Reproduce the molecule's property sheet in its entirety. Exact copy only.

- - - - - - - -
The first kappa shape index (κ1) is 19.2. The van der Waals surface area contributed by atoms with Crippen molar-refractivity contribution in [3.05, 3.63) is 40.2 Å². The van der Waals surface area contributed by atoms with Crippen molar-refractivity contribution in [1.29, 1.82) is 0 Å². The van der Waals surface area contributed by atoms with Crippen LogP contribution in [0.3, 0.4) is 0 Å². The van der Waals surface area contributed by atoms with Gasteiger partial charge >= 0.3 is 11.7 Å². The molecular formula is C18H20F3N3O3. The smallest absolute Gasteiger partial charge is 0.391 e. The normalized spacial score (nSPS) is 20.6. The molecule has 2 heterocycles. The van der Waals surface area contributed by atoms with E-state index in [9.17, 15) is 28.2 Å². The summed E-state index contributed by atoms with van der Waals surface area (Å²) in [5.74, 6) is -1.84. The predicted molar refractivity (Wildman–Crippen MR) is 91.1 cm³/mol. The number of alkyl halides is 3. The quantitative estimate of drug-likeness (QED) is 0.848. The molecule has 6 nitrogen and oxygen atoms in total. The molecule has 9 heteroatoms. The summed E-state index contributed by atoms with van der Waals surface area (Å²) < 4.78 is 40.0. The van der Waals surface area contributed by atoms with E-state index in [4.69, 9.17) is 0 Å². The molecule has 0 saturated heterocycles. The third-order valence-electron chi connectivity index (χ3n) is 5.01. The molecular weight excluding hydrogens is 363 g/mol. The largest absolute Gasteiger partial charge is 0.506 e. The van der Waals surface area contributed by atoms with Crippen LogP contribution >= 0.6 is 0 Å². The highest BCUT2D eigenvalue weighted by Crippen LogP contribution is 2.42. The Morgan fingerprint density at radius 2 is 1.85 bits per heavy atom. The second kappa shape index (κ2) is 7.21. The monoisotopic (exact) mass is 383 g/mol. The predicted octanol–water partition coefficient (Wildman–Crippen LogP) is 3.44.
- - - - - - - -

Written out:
The first kappa shape index (κ1) is 19.2. The van der Waals surface area contributed by atoms with Crippen molar-refractivity contribution in [3.05, 3.63) is 40.2 Å². The van der Waals surface area contributed by atoms with Crippen molar-refractivity contribution in [1.29, 1.82) is 0 Å². The van der Waals surface area contributed by atoms with Crippen LogP contribution in [0.3, 0.4) is 0 Å². The van der Waals surface area contributed by atoms with Gasteiger partial charge >= 0.3 is 11.7 Å². The molecular formula is C18H20F3N3O3. The smallest absolute Gasteiger partial charge is 0.391 e. The normalized spacial score (nSPS) is 20.6. The molecule has 2 heterocycles. The van der Waals surface area contributed by atoms with E-state index in [9.17, 15) is 28.2 Å². The summed E-state index contributed by atoms with van der Waals surface area (Å²) in [5.74, 6) is -1.84. The predicted molar refractivity (Wildman–Crippen MR) is 91.1 cm³/mol. The number of alkyl halides is 3. The quantitative estimate of drug-likeness (QED) is 0.848. The molecule has 6 nitrogen and oxygen atoms in total. The molecule has 9 heteroatoms. The summed E-state index contributed by atoms with van der Waals surface area (Å²) < 4.78 is 40.0. The van der Waals surface area contributed by atoms with E-state index in [4.69, 9.17) is 0 Å². The molecule has 0 saturated heterocycles. The third-order valence-electron chi connectivity index (χ3n) is 5.01. The molecular weight excluding hydrogens is 363 g/mol. The largest absolute Gasteiger partial charge is 0.506 e. The van der Waals surface area contributed by atoms with Crippen LogP contribution >= 0.6 is 0 Å². The highest BCUT2D eigenvalue weighted by Crippen LogP contribution is 2.42. The Morgan fingerprint density at radius 2 is 1.85 bits per heavy atom. The second kappa shape index (κ2) is 7.21. The monoisotopic (exact) mass is 383 g/mol. The predicted octanol–water partition coefficient (Wildman–Crippen LogP) is 3.44.